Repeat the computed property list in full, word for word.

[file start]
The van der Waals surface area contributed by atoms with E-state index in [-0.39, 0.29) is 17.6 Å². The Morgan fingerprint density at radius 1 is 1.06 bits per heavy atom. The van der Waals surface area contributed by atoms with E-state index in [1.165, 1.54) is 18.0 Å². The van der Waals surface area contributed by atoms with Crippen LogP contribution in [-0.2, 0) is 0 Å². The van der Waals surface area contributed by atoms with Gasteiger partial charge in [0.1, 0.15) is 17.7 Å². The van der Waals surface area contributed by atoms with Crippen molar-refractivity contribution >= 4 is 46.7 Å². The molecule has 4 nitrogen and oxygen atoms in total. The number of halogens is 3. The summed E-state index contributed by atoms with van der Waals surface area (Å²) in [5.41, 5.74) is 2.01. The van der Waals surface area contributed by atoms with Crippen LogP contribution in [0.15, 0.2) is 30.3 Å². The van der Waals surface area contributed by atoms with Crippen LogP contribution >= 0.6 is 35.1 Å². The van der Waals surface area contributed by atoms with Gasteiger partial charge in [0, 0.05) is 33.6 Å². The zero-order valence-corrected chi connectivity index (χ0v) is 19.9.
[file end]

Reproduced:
The van der Waals surface area contributed by atoms with E-state index in [-0.39, 0.29) is 17.6 Å². The Morgan fingerprint density at radius 1 is 1.06 bits per heavy atom. The van der Waals surface area contributed by atoms with E-state index in [1.165, 1.54) is 18.0 Å². The van der Waals surface area contributed by atoms with Crippen LogP contribution in [-0.2, 0) is 0 Å². The van der Waals surface area contributed by atoms with Gasteiger partial charge in [0.1, 0.15) is 17.7 Å². The van der Waals surface area contributed by atoms with Crippen molar-refractivity contribution >= 4 is 46.7 Å². The molecule has 4 nitrogen and oxygen atoms in total. The number of halogens is 3. The summed E-state index contributed by atoms with van der Waals surface area (Å²) in [5.41, 5.74) is 2.01. The van der Waals surface area contributed by atoms with Crippen LogP contribution in [0.15, 0.2) is 30.3 Å². The van der Waals surface area contributed by atoms with Crippen LogP contribution >= 0.6 is 35.1 Å². The van der Waals surface area contributed by atoms with Gasteiger partial charge in [0, 0.05) is 33.6 Å². The zero-order valence-corrected chi connectivity index (χ0v) is 19.9.